• Pituitary radiation
      • Pituitary surgery
      • Acute interruption of prolonged corticosteroids
      • Pituitary infiltrative disease – sarcoidosis, Wegener granulomatosis
      • Traumatic brain injury
    • Exogenous glucocorticoid administration
    • Lymphocytic hypophysitis – may be part of autoimmune polyendocrine syndrome

Pathophysiology

  • Primary – glucocorticoid and mineralocorticoid deficiency
  • Secondary – only glucocorticoid deficiency

Clinical Presentation

  • Insidious onset of fatigue, weakness, anorexia, nausea and emesis
  • Cutaneous hyperpigmentation – diffuse tan, brown or bronzing
    • Does not occur in secondary insufficiency
  • Orthostatic hypotension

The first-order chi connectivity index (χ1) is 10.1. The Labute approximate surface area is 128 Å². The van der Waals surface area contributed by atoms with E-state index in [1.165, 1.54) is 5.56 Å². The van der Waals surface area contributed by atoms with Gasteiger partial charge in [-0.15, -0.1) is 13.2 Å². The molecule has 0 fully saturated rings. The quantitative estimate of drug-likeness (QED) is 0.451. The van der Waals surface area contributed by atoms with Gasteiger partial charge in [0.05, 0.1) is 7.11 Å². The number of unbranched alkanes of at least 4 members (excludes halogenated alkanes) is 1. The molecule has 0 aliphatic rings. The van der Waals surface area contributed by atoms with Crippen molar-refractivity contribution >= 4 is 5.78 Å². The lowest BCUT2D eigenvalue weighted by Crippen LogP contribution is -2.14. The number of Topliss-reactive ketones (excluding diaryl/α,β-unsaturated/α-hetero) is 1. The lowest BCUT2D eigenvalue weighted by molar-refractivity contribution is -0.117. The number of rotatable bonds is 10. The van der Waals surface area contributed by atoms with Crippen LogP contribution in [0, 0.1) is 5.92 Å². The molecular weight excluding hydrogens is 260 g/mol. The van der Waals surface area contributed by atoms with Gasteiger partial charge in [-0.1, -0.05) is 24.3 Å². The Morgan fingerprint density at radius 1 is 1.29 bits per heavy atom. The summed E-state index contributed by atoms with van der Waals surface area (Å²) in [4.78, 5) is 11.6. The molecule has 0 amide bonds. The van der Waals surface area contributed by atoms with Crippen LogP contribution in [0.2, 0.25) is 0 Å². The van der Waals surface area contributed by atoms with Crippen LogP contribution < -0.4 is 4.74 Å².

• Diarrhea, abdominal pain
  • Acute presentation may occur in patients with mild adrenal insufficiency who are stressed (eg, critical illness, surgery)
    • Mainly attributable to mineralocorticoid deficiency
    • Hypotension which is unresponsive to fluids

Treatment

  • Primary – glucocorticoids and mineralocorticoids in primary
  • Secondary – glucocorticoids only
  • Increase glucocorticoid dosing during acute illness

Indications for Laboratory Testing

  • Tests generally appear in the order most useful for common clinical situations
  • Click on number for test-specific information in the ARUP Laboratory Test Directory
Test Name and Number Recommended Use Limitations Follow Up
Cortisol by LC-MS/MS, Serum or Plasma 2003250
Method: Quantitative High Performance Liquid Chromatography-Tandem Mass Spectrometry
Initial screen for adrenal insufficiency    
Adrenocorticotropic Hormone 0070010
Method: Quantitative Chemiluminescent Immunoassay